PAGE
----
Caring for skin of color has been a passion of mine for decades—and I’ve come to a conclusion: I spend as much time dispelling myths around dermatology and skin of color as I do performing procedures. Especially the myth that “Black and brown skin doesn’t need SPF.” This myth about sunscreen for skin of color has morphed into a stereotype and the psychological belief that gives permission to melanin-rich skin tones to pass on sun safety practices.

And it’s coming at a huge cost. Enter the statistics, or what I like to call “Fact vs Caveat.”

Fact vs. caveat

  • FACT: Skin cancer risk is in fact, lower in skin of color due to a higher melanin concentration that naturally filters/blocks UV light
  • CAVEAT: However, the key word here is “risk”: Studies aren’t saying that people of color won’t ever get skin cancer, just that the possibility is lower—and the words “possibility” and “lower” don’t equate to “never” or “zero”
  • CAVEAT: Death caused by skin cancer is higher in people of color because it’s often diagnosed late, when in an advanced stage and/or symptoms are not easily recognized. There’s also a lack of access to care (according to the Asian Pacific Journal of Cancer Prevention)
  • FACT: People with melanin-rich skin are less likely to sunburn when compared to white-skinned people (According to the International Journal of Dermatology) and one study estimates that the epidermis of Black skin has a “natural” SPF of 13.4, and lighter skin has an SPF of 3.3
  • CAVEAT: Again, tap into the key words “less likely”: less likely does not equal zero, as melanin does not completely protect against UV damage. You still need SPF protection to fight against the different types of sun damage that occurs in your skin
  • CAVEAT: Redness is the prevalent visible indicator of sunburn that may not show in darker skin. Sunburn symptoms like dryness and itching are sunburn indicators that might be missed, leading many people with darker skin to believe they’ve never had a sunburn, and therefore don’t need sunscreen

Like so many things, it’s the stories we tell ourselves that we believe the most, and the stories about sunscreen for skin of color are clearly countered by science.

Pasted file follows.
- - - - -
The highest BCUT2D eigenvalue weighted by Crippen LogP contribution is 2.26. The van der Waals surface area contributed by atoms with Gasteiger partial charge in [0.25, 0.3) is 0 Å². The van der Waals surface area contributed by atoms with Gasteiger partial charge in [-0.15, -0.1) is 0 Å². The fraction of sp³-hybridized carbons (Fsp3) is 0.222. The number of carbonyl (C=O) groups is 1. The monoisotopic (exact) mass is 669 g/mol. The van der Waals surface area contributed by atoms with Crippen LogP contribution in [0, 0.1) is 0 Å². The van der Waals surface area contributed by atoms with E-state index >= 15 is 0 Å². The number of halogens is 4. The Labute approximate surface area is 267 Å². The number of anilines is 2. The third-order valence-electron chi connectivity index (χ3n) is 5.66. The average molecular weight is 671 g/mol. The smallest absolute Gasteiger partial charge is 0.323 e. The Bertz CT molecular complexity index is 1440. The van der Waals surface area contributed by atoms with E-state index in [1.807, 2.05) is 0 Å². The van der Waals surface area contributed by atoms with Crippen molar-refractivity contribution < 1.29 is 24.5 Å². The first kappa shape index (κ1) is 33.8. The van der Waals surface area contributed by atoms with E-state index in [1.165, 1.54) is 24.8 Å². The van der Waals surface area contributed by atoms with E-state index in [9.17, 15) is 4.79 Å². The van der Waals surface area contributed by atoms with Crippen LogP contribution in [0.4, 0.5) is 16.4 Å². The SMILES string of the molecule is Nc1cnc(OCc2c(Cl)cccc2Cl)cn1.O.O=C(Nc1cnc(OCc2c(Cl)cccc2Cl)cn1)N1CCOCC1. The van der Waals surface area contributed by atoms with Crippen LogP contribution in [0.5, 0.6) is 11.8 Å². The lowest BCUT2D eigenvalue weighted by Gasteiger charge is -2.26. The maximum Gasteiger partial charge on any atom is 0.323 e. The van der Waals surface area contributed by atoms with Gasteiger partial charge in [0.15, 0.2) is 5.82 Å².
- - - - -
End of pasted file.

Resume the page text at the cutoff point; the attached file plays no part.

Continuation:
What can black skin and brown skin do to shield against UV damage?

First, undo the stereotypes and accept the science that ALL skin types and tones need protection against the sun’s harmful rays. Second, recognize that clinical trials and medical journals are just now starting to diversify their participants for a more accurate representation of skin of color, UV damage, skin cancer, and skin protection via sunscreen for skin of color, meaning the statistics we have today will see a dramatic—and more accurate—shift. That’s why seeing a dermatologist for regular skincare screenings is so important. They’ll have the most up-to-date information on how to help darker skin tones prevent and detect skin cancer in the earlier stages when it is most treatable and curable. They can also recommend SPF for dark skin or an SPF for black skin—even a specific sunscreen for the face—that won’t leave you looking ashy.

Take note: This isn’t your mother’s sunscreen

The days of chalky, sticky, un-spreadable SPF that turned your beautiful Black skin ashy or purple are no more. Enter sunscreen for skin of color, developed by reputable skincare companies and BIPOC-owned brands that know SPF for black skin and SPF for dark skin is essential to staying healthy from head to toe. New sunscreens for skin of color are invisible and melt into skin with the ease of a moisturizer—weightless and undetectable under makeup—with beneficial ingredients that make your skin feel better and act healthier.

If you’re prone to breakouts or believe sunscreens trigger skin issues like sensitivity, it’s never been easier to seek out non-comedogenic (non-pore clogging), hydrating, and anti-irritating sunscreens that truly better your skin type and skin condition while providing protection. Try VI Derm SPF 50 Daily UV Defense Broad Spectrum Sunscreen for a lightweight SPF that nourishes and hydrates while it protects.

What’s the importance of broad-spectrum SPF for black and brown skin (and all skin tones)?